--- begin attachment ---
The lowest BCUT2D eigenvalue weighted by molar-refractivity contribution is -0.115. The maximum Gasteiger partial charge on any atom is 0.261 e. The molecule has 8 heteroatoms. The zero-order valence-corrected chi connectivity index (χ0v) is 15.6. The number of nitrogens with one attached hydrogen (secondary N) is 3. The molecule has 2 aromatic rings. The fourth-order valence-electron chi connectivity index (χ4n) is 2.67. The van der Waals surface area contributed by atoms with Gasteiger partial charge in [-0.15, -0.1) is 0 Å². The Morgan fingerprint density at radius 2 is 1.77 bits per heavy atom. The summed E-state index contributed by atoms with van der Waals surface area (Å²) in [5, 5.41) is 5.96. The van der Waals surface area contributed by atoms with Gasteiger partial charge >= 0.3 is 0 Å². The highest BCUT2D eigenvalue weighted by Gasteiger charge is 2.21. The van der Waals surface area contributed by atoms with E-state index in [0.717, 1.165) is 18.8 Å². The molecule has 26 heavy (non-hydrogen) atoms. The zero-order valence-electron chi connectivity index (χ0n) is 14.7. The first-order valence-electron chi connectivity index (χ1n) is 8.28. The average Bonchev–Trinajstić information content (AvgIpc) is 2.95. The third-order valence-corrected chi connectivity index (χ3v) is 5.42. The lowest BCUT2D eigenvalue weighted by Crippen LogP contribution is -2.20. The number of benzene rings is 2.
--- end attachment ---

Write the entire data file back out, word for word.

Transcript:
The lowest BCUT2D eigenvalue weighted by molar-refractivity contribution is -0.115. The maximum Gasteiger partial charge on any atom is 0.261 e. The molecule has 8 heteroatoms. The zero-order valence-corrected chi connectivity index (χ0v) is 15.6. The number of nitrogens with one attached hydrogen (secondary N) is 3. The molecule has 2 aromatic rings. The fourth-order valence-electron chi connectivity index (χ4n) is 2.67. The van der Waals surface area contributed by atoms with Gasteiger partial charge in [-0.15, -0.1) is 0 Å². The Morgan fingerprint density at radius 2 is 1.77 bits per heavy atom. The summed E-state index contributed by atoms with van der Waals surface area (Å²) in [5, 5.41) is 5.96. The van der Waals surface area contributed by atoms with Gasteiger partial charge >= 0.3 is 0 Å². The highest BCUT2D eigenvalue weighted by Gasteiger charge is 2.21. The van der Waals surface area contributed by atoms with E-state index in [0.717, 1.165) is 18.8 Å². The molecule has 26 heavy (non-hydrogen) atoms. The zero-order valence-electron chi connectivity index (χ0n) is 14.7. The first-order valence-electron chi connectivity index (χ1n) is 8.28. The average Bonchev–Trinajstić information content (AvgIpc) is 2.95. The third-order valence-corrected chi connectivity index (χ3v) is 5.42. The lowest BCUT2D eigenvalue weighted by Crippen LogP contribution is -2.20. The number of benzene rings is 2.